Last week, I wrote about why it’s not always a bad thing to spend more money on some purchases. When pointing out the benefits of investing in quality products that you’ll use over and over again, it’s easy to see why you should fork over a few extra pennies for purchases such as footwear, cars, and home improvements.
But what about the money we spend on quality items that we won’t be using again and again? What about those special, one-time purchases that life sometimes requires?
The simple solution is to forgo making a purchase in lieu of renting the item. Not only will you save a significant amount of money, but you’ll also free up your closet from mountains of unnecessary clutter. While it may be a buyer’s market in today’s real estate world, it’s certainly always a renter’s paradise when it comes to these items:
- Tools. Last summer, I needed to do a complete demo of a concrete walkway on my property. Two days (and an aching back) into my sledgehammer bonanza, I realized that it would be so much easier if I just had a jack hammer to do the dirty work for me. A quick trip to my local home improvement store had me demoing to my heart’s content using a rented electric jack hammer. I saved time, energy, and money by renting the heavy-duty tools I needed for this one-time project. The only caveat with tools is that if you’ll be using a certain tool over and over again such as a hammer, level, or cordless drill, you should definitely take last week’s message to heart: invest in quality tools one time to avoid unnecessary replacements in the future!
- Special occasion attire. Operas, symphonies, weddings. All of these events require a certain type of formal attire that may not be readily accessible in your own closet. Before you head off to your local upscale retailer and plunk down a cool $500 for a designer gown or tux, consider renting these items. A quick Google search will bring up a plethora of rental options that will in turn save you a plethora of dollars. In addition to attire, you should also rent any necessary party supplies, decor, and/or service items you may need for your next soiree if you’ll be playing the role of host or hostess.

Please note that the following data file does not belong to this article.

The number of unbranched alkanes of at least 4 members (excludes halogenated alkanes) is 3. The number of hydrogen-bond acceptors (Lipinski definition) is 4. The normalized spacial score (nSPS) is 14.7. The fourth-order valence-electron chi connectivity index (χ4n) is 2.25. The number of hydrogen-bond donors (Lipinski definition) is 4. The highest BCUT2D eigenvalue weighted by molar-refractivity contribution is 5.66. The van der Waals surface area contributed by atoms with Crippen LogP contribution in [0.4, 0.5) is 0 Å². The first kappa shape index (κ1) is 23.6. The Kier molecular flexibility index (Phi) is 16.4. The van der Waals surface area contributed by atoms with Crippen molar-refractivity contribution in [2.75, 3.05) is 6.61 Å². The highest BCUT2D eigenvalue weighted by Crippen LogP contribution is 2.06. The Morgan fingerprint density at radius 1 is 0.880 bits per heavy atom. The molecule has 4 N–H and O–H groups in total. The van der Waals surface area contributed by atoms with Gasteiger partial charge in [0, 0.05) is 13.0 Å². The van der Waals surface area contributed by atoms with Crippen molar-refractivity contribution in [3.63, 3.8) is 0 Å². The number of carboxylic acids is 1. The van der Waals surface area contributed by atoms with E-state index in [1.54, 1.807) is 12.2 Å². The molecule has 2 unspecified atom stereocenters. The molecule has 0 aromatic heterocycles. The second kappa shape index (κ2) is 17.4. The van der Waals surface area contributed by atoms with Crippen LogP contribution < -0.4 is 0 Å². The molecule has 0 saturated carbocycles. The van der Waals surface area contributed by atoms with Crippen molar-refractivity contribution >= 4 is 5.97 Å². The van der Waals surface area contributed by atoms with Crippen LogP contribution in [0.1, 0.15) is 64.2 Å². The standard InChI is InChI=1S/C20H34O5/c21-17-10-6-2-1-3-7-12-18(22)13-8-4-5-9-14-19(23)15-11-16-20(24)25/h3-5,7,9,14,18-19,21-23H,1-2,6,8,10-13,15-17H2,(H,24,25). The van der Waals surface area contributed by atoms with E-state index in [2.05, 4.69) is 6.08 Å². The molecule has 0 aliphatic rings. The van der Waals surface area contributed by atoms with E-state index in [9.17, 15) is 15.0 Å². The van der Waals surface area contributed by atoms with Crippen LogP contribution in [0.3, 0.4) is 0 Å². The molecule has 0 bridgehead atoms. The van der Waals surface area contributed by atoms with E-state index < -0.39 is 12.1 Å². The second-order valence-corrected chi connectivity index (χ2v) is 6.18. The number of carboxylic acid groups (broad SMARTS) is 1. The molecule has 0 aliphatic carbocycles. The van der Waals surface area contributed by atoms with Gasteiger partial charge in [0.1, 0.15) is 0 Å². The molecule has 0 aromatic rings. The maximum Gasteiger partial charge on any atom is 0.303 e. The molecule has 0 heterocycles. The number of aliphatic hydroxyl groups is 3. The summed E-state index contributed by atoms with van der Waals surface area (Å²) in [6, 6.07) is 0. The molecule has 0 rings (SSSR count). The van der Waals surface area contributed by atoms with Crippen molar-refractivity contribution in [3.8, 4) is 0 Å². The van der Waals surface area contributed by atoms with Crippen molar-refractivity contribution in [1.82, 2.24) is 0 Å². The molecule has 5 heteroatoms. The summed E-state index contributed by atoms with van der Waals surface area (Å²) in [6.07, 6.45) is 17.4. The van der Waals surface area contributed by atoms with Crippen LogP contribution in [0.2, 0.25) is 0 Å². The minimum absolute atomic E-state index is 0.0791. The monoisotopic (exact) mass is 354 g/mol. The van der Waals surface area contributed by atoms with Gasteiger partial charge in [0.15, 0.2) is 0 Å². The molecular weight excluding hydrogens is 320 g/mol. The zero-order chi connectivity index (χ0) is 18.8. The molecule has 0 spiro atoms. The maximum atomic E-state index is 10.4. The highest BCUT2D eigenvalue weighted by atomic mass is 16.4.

- Textbooks. Planned obsolescence has a hand in far more than technology-based products. It’s also a key player in the textbook market. Considering that you may not be able to sell back your book at the end of the semester and that you’re lucky to get a fraction of its original cost back even if you can, it makes much more sense to rent your textbooks whenever possible. As with the special occasion items listed above, a quick Google search will give you information about a breadth of textbook rental companies through which to spend your hard-earned dollars.
- Bicycles. If you’re an avid/daily cyclist as I am, renting a bicycle wouldn’t be your best option (however, it is yet another item you should invest in!). If you’re a casual rider, vacationing, or simply yearning for an alternate form of exercise one weekend, bicycle rental is for you. In many major cities, there are bike loaner programs that are effortless except for swiping your debit/credit card. These programs also handle all required maintenance, so you can pedal away with ease.
- Caskets. Yes, you read that correctly–you can rent a casket. Considering that the average cost of a casket is $2-3K, you should seriously consider making a casket rental part of your final arrangements. Perhaps the most simple way to get more bang for your buck through a product rental, renting a casket is very easy and very common. How it typically works is that your beloved rests in a nicer, rented casket for any viewing and/or services but is buried in a less expensive option when it comes time for their eternal rest. While it seems a bit morbid to discuss caskets and finances, the reality is that most people’s final arrangement plans don’t include enough money for the actual cost, so saving money with a casket rental is an acceptable way to pay homage to the deceased while also saving around $1K.
Have you ever rented an item instead of purchasing it?
Robert Farrington is America’s Millennial Money Expert® and America’s Student Loan Debt Expert™, and the founder of The College Investor, a personal finance site dedicated to helping millennials escape student loan debt to start investing and building wealth for the future. You can learn more about him here and here.
He regularly writes about investing, student loan debt, and general personal finance topics geared towards anyone wanting to earn more, get out of debt, and start building wealth for the future.
He has been quoted in major publications including the New York Times, Washington Post, Fox, ABC, NBC, and more. He is also a regular contributor to Forbes.